Leading names call for Kidney's head
March 4, 2013
Is Declan Kidney's time as Ireland boss at an end? © PA Photos
Kidney's current contract with the Irish Rugby Football Union finishes after the championship and it seems increasingly unlikely that he will be offered a new deal. His position as Ireland boss came under fire following their back-to-back losses to England and Scotland and last week ex-Irish international Tony Ward called for Harlequins boss Conor O'Shea to replace Kidney.
While O'Shea has ruled himself out of the running, Clohessy, who played under Kidney between 1998 and 2002, claims the coach's time has come to an end. "He's had a great career but I think it's time for him to move on," Clohessy said while speaking at a fundraising event for the Mercy University Hospital foundation. "If I was him, I'd like to think he would be man enough to step down when his contract is over."
And Quinlan, who was part of the Munster side that won Heineken Cup titles in 2006 and 2008, believes that some of Kidney's controversial decisions may have backfired when it came to re-negotiating his Ireland contract. He opted to pick Jamie Heaslip ahead of Brian O'Driscoll as Ireland skipper and also chose Paddy Jackson to start against Scotland in place of Ronan O'Gara.
"He's under serious pressure," Quinlan said. "The decision with the captaincy was always going to be a big one for him. At the time I said there shouldn't be a big deal made of it and it was one of those that if Ireland had a great Six Nations, everybody would have said it was a great decision to make.
"It was a bold decision and it has backfired on him. If you have a player like Brian O'Driscoll on the pitch, he's probably too big a player to not make captain. Jamie Heaslip was maybe intimidated by it, but then again if you're winning matches these issues wouldn't come up.
"The Paddy Jackson decision was another big one. I had said before the game that O'Gara should have started because it was a game that Ireland were under pressure going into and they needed to get the scoreboard ticking-over with penalties. Even though O'Gara's general play hasn't been up to scratch, his goal-kicking is phenomenal."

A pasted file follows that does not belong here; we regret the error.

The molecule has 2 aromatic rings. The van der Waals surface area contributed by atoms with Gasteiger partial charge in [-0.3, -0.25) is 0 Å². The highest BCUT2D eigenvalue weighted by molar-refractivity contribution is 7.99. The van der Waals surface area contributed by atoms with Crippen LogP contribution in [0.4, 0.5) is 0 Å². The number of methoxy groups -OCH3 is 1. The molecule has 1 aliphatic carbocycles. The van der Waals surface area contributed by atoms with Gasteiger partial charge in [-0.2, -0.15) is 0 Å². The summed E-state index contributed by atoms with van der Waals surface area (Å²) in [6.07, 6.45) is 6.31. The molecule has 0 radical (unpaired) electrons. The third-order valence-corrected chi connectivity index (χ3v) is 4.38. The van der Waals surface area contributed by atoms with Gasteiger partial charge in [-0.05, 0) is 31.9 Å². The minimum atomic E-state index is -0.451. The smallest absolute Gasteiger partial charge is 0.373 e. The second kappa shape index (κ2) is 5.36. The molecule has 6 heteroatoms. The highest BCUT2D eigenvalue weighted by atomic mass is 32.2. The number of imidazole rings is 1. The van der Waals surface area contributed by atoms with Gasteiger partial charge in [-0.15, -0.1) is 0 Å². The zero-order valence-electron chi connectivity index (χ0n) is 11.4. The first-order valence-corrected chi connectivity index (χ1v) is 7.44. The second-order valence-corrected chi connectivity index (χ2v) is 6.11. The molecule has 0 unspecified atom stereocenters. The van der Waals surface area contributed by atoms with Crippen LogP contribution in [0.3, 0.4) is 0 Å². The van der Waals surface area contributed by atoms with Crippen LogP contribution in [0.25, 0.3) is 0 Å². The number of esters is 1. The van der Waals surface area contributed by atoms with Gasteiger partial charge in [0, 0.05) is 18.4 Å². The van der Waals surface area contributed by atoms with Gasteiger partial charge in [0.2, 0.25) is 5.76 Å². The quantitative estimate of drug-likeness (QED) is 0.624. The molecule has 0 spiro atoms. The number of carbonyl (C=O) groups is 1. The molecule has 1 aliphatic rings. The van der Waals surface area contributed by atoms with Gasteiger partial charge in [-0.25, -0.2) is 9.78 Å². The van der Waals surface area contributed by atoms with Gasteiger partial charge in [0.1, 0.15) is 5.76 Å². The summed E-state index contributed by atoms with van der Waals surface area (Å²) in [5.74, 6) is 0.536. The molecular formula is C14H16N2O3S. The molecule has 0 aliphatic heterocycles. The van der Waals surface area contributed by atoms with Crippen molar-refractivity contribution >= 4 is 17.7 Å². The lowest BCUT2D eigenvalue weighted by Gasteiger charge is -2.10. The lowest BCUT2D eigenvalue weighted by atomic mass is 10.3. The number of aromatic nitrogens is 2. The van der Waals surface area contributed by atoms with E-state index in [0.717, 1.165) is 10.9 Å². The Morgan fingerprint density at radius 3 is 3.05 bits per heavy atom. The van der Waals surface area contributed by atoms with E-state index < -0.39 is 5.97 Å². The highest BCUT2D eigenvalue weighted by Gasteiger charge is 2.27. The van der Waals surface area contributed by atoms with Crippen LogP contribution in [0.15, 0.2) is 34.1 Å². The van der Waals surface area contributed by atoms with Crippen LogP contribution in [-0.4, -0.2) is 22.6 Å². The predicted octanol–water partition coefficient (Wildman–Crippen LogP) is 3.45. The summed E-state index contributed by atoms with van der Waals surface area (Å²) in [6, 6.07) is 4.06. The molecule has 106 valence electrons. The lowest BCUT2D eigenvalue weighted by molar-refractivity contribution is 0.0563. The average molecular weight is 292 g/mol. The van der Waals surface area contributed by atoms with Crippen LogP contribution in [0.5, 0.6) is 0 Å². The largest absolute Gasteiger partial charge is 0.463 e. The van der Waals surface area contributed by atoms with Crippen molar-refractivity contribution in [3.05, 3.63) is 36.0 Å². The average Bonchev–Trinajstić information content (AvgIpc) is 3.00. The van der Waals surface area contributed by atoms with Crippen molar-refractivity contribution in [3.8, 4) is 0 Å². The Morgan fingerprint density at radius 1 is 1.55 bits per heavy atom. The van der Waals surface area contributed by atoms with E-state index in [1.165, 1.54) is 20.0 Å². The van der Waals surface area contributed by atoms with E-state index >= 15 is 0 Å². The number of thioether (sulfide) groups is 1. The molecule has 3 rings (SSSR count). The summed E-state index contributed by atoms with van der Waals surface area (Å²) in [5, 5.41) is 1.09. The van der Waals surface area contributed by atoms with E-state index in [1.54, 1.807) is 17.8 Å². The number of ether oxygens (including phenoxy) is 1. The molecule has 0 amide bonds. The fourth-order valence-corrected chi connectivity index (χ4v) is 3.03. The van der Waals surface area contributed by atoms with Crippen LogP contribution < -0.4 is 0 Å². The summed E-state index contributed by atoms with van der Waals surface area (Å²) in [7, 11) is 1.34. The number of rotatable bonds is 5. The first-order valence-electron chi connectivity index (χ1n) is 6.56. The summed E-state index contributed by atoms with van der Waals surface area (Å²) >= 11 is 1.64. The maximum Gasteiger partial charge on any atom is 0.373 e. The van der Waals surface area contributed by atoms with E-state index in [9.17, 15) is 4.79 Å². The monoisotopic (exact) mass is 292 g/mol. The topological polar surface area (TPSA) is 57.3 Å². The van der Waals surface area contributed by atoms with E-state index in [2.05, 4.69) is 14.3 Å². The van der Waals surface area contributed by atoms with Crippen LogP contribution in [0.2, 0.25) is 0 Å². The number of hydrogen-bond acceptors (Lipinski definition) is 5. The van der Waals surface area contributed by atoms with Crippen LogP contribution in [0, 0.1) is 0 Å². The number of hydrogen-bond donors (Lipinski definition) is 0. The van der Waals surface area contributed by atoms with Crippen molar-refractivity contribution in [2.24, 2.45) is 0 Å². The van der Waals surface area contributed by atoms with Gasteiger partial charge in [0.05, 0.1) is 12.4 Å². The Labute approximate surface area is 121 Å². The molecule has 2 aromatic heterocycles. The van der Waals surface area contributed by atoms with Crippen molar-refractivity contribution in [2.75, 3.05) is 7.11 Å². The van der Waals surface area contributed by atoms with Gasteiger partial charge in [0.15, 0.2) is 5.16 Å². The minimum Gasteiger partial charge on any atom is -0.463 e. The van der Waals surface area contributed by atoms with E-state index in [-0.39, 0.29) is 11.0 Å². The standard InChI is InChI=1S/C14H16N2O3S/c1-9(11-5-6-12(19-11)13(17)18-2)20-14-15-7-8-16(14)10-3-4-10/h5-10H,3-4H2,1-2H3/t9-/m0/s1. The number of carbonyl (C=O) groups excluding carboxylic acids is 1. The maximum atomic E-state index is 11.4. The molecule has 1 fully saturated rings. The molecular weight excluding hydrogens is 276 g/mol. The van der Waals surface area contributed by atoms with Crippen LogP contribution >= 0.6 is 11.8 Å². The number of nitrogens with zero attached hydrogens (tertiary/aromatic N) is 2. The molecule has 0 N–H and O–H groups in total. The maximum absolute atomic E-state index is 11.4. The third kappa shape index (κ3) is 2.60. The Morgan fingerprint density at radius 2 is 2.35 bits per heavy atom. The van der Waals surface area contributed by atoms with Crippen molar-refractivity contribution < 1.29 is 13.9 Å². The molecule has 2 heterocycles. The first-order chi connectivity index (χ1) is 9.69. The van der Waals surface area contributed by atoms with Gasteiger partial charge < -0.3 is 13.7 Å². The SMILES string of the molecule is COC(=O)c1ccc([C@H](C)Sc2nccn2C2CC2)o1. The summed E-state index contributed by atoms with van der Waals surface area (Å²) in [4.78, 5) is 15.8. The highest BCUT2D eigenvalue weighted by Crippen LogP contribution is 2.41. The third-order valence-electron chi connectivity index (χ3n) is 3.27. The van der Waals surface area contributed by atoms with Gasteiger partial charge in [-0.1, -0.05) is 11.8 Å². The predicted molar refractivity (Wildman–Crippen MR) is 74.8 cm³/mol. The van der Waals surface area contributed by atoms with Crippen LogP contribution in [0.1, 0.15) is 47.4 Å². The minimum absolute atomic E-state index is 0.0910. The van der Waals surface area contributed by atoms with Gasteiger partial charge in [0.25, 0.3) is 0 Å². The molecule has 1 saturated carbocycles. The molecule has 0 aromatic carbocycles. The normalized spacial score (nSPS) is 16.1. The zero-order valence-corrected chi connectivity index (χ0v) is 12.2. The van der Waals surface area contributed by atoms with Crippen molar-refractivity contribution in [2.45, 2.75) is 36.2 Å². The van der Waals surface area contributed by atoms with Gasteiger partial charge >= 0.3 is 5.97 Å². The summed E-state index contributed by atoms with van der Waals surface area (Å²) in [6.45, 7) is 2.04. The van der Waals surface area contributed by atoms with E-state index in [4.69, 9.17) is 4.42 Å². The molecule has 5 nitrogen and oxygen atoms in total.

Ireland have two matches left in the Six Nations and welcome France to the Aviva stadium on Saturday. Regardless of the supporter's possible misgivings over Kidney, Galwey has called on the fans to get behind Ireland.
"At this stage, I think we should be getting behind the team," Galwey said. "We are facing a French side who are coming off the back of three defeats next weekend and they will be fighting for a win at the Aviva. But whatever decisions Declan makes, I think we should respect and support the team.
"We have to remember that Declan has done an awful lot for Irish rugby. even though it's time for him to go. In the middle of the Six Nations, you can't change the coach. We have to stick with what we have for the next two games."
© ESPN Sports Media Ltd.
Following the passing of Jack Kyle, Huw Richards pays tribute to arguably the finest player Ireland has produced
"When Mike Burton was sent off I thought the world had gone crazy - just Pommy bashing, hitting anyone." Behind the Rose heads back to 1975
The time for tinkering is over - England must nail their colours to the mast in key positions, writes Phil Vickery
"New Zealand-born Joe Schmidt has forged the Irish into a street-smart, well- prepared side," John Mitchell on the Irish renaissance